Sermon 2nd August, 2015

Trinity 9 2015 Pr 13                                                      2Sam 11:26-12:13a Eph 4:1-16 John 6:24-35

Someone asked me last week why we had read the passage from the 2nd book of Samuel about King David’s adulterous affair with Bathsheba and David’s subsequent arrangement for her husband, Uriah, to be killed in battle, making it look like a battle casualty. I think it had to do with the contrast between Uriah’s empathy and concern for the Ark of the Covenant which should have been safely replaced in the temple and of the men who had to camp out in the fields.  He would not go to his home for any comfort while King David was thinking only of his own comfort.  It is a moral tale.

This week the story continues.  The prophet Nathan tells David a story about a rich man and a poor man. The rich man is being very harsh on a poor man whose only resource for life was one lamb.  It was not so much that it had become a pet but that well looked after it would become productive and help to lift the poverty of the family. It’s a strategy employed in the world today. Not so subtly, Nathan is saying, this is you. He reminds David of his own fortune, the gift of God given to him to allow him to reign over the people.  You done wrong, Nathan says, in the treatment of Uriah. It is a moral tale.

Today we put that alongside the words of St. Paul to the church in Ephesus. He exhorts them to be worthy of their calling, bearing with one another in love. Then to St. John who records the moments subsequent to the feeding of the 5,000. Fed, the people are satisfied but he reminds them that there is more to life than a full belly.

It is a complex message for a complex world and one not half as complex as the one we live in today. Just this week we have seen the fall from grace of one trusted with the process of government and it is a not so uncommon story. Politics and economics and faith and religion are tangled together, sometimes creatively but so often heavily destructively.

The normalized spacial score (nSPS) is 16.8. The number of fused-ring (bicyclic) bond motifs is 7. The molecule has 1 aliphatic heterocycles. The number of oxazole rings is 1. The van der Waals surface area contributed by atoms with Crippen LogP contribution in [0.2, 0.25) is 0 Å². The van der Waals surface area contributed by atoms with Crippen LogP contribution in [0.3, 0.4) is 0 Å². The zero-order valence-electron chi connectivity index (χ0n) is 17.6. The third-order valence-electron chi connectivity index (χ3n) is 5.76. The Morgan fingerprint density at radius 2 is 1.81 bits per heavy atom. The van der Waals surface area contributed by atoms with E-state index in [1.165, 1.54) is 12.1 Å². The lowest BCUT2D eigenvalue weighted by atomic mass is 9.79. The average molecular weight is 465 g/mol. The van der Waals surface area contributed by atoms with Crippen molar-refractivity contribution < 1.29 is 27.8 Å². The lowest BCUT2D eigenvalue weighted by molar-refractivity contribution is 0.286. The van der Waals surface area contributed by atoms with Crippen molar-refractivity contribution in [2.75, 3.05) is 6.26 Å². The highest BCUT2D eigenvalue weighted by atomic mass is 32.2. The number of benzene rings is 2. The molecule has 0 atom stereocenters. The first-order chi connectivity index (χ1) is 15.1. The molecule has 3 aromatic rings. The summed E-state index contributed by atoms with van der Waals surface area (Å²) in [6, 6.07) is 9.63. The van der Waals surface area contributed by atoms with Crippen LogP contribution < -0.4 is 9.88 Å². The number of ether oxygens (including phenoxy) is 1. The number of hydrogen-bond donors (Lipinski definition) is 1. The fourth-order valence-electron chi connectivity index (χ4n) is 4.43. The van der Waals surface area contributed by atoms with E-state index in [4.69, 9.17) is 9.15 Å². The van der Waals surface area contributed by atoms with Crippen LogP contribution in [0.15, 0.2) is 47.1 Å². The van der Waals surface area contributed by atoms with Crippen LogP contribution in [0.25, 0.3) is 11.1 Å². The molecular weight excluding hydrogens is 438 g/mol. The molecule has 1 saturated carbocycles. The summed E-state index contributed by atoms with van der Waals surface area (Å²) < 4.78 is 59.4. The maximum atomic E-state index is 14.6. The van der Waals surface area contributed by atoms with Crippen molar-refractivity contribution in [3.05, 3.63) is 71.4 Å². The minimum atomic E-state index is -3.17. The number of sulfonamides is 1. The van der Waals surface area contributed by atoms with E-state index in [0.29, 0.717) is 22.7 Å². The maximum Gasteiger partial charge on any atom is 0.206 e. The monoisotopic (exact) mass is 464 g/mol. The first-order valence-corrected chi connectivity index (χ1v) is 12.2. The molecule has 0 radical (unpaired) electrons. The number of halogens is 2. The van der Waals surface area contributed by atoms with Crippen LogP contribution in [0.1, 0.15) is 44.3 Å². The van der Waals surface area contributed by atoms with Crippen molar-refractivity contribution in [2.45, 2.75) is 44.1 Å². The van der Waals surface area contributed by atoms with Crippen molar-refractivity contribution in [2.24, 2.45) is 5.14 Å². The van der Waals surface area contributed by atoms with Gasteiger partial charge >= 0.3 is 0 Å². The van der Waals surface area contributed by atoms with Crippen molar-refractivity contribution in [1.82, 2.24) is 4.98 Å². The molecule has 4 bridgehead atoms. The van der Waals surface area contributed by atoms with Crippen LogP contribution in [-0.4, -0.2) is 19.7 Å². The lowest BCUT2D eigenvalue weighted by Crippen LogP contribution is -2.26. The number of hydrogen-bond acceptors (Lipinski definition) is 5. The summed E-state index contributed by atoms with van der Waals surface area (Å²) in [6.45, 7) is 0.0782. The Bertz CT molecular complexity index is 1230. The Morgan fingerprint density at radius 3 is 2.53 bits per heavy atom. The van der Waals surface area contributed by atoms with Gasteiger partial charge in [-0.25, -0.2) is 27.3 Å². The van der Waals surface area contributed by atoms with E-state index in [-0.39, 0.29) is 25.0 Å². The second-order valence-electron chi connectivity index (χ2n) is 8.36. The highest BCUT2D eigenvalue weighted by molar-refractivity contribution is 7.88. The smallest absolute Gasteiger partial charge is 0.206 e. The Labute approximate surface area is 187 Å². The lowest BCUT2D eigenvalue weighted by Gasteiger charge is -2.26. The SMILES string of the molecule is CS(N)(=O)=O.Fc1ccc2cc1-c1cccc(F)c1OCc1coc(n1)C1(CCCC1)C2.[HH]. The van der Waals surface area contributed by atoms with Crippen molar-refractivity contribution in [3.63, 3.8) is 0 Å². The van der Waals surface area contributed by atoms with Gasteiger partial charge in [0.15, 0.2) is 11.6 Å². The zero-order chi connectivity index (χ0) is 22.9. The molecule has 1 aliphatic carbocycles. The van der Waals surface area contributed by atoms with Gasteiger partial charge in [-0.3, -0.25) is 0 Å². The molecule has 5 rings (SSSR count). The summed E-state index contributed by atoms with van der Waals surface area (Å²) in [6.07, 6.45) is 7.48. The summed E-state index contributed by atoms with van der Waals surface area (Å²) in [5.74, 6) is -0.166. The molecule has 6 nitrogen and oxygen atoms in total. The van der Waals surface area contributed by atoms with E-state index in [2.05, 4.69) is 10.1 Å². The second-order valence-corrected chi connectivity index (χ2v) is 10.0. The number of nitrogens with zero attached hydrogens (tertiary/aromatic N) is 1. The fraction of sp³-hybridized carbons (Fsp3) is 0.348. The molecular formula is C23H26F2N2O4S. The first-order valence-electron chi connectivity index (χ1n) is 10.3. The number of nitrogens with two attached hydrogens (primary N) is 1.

Fast-forwarding to the year nought, in Bethlehem, the home town of King David and a child is born in awkward circumstances and identified as the one whom God has sent to restore relations. Come Christmas we will forget what we are reading just now and the tradition Jesus comes out of. The NT traces his family line through Joseph to David. It is not an untarnished pedigree.  A moral tale becomes a tale of faith.

There is an old story about a bishop invited to preach at the patronal festival of All Saints church somewhere.  He looks round and says, ‘If this is All Saints, where is all sinners?’  In front of him of course.  Sometimes people remark to me that they are not good enough to come to church. My reply is usually that I am not good enough to stay away. The saints are the sinners who kept on trying.

The belief that God sent a ‘Saviour’ in the shape of the enfleshment of a long hoped for and expected son through the agency of a human family is at the heart of what it is to be Christian.  God comes to us in all the likelihoods of our failures and infidelities.  The solidness of the bread offered to us offers us the solidness of healing relation, the restoration of life as in the mind of the creator. It is a humbling tale of the creator who does not step aside to crush the predating insect.

It leads us to believe that nothing can separate us from or nothing prevent us from being close to God. Whatever our personal history it is embraced by the maker’s son as his own. This where our hope for the world can be.  Politics will not do it. The wounds torn by those who think they have it right are made by their trust in that rightness. The claim of culture over culture ignores the cultural heritage recorded in the great book. Which we might read not only to learn about God but the human condition of which we are part. When we hear the cry, ‘God is great.’ The right response is to echo it and add, ‘Alleluia! Christ is risen.’ For come Easter Day the message of Christmas and the saints matures and becomes eternal. The world has tried to wreak its vengeance and claim the territory but has failed.

‘Whoever comes to me will never be hungry, and whoever believes in me will never be thirsty.’  Those who are hungry and thirsty today are the teachers of the developed world.


Frank Wright

© 2015

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